My passion for high altitude mountaineering began about three years ago, in a search to gain some perspective in my life, I made the bold decision to climb the highest mountain in Africa, Kilimanjaro – a solo adventure. Standing on the Roof of Africa, teeming with ‘electric’ energy, was the moment I realised my true power and what I was capable of. Since then I have climbed four of the Seven Summits and I intend on summitting the remaining the three, Karstenz Pyramid, Mount Everest and Mount Vinson in 2020. I am on track to be the youngest African to scale the acclaimed Seven Summits. Mountains are my home, they bring me hope and they fuel me with a deep and powerful sense of belonging.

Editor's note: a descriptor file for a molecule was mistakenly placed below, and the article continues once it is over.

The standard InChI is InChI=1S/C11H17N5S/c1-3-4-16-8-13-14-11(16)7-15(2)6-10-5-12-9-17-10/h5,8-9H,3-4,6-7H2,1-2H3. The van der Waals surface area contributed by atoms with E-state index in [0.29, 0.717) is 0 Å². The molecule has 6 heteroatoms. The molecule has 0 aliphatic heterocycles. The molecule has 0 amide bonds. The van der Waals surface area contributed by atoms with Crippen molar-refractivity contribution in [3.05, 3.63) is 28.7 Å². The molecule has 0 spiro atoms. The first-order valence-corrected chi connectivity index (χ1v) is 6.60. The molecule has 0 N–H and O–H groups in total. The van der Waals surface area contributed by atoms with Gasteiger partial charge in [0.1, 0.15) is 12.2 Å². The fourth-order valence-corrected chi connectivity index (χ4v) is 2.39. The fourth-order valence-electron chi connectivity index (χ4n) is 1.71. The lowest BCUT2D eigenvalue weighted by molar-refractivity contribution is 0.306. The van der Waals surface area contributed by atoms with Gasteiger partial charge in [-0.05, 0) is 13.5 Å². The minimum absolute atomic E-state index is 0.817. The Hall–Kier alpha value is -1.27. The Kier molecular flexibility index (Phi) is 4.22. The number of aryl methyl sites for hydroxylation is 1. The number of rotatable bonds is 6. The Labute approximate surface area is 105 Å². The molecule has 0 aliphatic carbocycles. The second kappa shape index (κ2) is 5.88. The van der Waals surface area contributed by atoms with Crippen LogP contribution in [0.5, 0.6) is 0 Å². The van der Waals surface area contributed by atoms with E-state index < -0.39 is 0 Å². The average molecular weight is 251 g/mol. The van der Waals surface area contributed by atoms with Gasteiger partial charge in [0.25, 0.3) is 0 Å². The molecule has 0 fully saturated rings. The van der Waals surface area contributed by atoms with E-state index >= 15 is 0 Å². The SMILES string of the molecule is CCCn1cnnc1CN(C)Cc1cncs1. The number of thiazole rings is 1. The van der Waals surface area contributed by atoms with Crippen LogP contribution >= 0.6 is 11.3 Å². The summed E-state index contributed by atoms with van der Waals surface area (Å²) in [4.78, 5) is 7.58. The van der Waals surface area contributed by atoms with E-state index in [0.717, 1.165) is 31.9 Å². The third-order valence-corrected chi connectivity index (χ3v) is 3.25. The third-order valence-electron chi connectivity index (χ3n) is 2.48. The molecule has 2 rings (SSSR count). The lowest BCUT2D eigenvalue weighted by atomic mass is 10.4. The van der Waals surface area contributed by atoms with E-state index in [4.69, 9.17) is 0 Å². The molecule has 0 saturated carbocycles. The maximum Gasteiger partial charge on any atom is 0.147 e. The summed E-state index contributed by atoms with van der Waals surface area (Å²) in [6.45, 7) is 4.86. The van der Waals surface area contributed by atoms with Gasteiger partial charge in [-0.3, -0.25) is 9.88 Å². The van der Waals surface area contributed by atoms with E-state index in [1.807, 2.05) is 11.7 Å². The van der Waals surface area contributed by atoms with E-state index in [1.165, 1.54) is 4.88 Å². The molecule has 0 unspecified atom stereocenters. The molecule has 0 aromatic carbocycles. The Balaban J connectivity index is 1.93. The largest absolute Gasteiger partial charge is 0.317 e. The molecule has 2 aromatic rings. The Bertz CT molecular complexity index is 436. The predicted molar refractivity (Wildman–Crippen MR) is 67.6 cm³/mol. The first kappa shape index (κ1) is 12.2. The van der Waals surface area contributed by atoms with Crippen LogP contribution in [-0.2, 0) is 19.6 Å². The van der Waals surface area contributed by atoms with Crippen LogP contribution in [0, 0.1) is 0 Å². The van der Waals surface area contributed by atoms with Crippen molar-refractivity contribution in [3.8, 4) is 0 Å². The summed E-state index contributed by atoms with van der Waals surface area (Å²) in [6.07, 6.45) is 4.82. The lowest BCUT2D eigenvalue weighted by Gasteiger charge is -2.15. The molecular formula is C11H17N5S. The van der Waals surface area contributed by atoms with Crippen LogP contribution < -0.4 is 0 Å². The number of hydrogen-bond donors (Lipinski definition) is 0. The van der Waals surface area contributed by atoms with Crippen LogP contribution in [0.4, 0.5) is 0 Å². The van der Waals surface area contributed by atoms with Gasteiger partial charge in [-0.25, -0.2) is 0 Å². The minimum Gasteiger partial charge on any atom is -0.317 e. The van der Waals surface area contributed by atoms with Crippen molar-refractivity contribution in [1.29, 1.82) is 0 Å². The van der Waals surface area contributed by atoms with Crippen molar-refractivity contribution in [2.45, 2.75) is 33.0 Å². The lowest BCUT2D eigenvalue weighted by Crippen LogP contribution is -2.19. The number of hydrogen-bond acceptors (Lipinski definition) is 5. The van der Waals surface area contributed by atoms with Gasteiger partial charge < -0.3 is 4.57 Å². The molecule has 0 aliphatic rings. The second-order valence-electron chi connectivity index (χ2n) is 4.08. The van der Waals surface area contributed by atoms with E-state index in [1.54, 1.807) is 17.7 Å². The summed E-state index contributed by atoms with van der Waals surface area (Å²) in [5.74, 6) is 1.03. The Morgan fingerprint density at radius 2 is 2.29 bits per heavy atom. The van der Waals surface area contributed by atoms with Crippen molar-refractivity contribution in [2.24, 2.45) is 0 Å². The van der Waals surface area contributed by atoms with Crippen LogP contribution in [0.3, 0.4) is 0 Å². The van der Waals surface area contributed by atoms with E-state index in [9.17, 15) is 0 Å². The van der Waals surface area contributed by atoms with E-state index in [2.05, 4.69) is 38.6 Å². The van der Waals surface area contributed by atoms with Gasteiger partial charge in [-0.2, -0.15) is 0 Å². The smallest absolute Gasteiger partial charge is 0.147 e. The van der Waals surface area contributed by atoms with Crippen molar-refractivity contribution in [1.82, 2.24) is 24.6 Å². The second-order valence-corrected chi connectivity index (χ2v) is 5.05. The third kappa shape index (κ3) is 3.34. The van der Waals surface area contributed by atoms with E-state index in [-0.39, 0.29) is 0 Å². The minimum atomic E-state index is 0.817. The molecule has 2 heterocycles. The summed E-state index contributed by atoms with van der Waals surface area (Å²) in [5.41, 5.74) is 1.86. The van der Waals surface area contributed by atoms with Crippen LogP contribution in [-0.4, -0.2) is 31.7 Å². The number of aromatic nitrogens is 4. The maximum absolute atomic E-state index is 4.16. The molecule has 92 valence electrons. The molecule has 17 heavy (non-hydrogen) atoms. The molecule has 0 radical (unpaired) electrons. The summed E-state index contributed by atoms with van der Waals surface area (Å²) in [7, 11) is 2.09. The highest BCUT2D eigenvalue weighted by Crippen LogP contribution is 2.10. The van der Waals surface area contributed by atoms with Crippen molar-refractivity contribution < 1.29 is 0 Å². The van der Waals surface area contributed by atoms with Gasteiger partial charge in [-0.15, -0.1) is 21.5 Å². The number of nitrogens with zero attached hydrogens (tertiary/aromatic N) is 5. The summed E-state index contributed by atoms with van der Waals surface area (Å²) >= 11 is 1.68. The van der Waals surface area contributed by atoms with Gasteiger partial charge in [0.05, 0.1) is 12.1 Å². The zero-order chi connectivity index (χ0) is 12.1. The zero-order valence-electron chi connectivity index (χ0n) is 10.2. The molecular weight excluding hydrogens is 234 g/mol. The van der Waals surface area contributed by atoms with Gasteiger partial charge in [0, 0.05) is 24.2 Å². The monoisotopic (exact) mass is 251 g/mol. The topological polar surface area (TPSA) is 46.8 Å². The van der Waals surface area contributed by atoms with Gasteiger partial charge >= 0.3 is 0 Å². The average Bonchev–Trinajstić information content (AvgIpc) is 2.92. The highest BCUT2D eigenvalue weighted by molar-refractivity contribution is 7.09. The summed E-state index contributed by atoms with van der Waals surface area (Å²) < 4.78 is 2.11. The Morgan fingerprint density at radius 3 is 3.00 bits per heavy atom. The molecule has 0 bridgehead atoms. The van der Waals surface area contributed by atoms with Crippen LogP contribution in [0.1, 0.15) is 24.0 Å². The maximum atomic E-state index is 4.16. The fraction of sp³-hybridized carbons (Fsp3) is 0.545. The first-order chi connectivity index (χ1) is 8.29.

There is no question about it, in the mountains women are strong – physically and mentally – and undeniably brave and courageous. In a world where pushing the limits and boundaries of what we can achieve is becoming a way of life, where chasing our ‘crazy’ dreams is encouraged (for the most part) and where making an impact while doing so is more relevant than ever! However, looking back on the history of climbing, this has not always been the case. We weren’t ‘allowed’ to go out and pursue these mountain dreams of ours. Back in 1963, of the 100 applicants for the American Everest expedition team, three were woman, and none were chosen. It was believed that women were too weak and would not be strong enough to carry their loads and tolerate the severe conditions, and men could not be trusted to behave appropriately while in their company. But today this is a different story, women are making history and unleashing high levels of ambition, determination and grace.